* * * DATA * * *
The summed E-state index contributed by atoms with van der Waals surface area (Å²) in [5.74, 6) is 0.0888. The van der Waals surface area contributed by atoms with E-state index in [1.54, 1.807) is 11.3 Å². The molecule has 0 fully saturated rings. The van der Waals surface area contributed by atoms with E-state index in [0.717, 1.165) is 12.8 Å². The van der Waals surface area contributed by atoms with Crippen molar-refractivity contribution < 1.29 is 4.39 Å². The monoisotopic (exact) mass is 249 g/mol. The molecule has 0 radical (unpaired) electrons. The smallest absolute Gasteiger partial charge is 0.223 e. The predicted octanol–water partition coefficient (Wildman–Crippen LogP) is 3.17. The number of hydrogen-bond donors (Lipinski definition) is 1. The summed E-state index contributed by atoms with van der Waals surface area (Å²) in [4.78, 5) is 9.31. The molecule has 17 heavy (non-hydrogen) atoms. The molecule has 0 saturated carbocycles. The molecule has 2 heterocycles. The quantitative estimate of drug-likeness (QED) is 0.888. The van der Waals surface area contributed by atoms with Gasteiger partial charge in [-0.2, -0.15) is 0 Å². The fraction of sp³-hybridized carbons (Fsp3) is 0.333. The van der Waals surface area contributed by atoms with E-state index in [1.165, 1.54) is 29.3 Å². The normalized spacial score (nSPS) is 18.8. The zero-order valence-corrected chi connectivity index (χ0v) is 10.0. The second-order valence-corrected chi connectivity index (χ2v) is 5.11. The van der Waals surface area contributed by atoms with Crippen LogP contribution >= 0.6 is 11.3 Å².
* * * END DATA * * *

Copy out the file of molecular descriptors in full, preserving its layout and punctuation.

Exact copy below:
The summed E-state index contributed by atoms with van der Waals surface area (Å²) in [5.74, 6) is 0.0888. The van der Waals surface area contributed by atoms with E-state index in [1.54, 1.807) is 11.3 Å². The molecule has 0 fully saturated rings. The van der Waals surface area contributed by atoms with E-state index in [0.717, 1.165) is 12.8 Å². The van der Waals surface area contributed by atoms with Crippen molar-refractivity contribution < 1.29 is 4.39 Å². The monoisotopic (exact) mass is 249 g/mol. The molecule has 0 radical (unpaired) electrons. The smallest absolute Gasteiger partial charge is 0.223 e. The predicted octanol–water partition coefficient (Wildman–Crippen LogP) is 3.17. The number of hydrogen-bond donors (Lipinski definition) is 1. The summed E-state index contributed by atoms with van der Waals surface area (Å²) in [4.78, 5) is 9.31. The molecule has 17 heavy (non-hydrogen) atoms. The molecule has 0 saturated carbocycles. The molecule has 2 heterocycles. The quantitative estimate of drug-likeness (QED) is 0.888. The van der Waals surface area contributed by atoms with Gasteiger partial charge in [-0.2, -0.15) is 0 Å². The fraction of sp³-hybridized carbons (Fsp3) is 0.333. The van der Waals surface area contributed by atoms with E-state index in [1.165, 1.54) is 29.3 Å². The normalized spacial score (nSPS) is 18.8. The zero-order valence-corrected chi connectivity index (χ0v) is 10.0. The second-order valence-corrected chi connectivity index (χ2v) is 5.11. The van der Waals surface area contributed by atoms with Crippen LogP contribution >= 0.6 is 11.3 Å².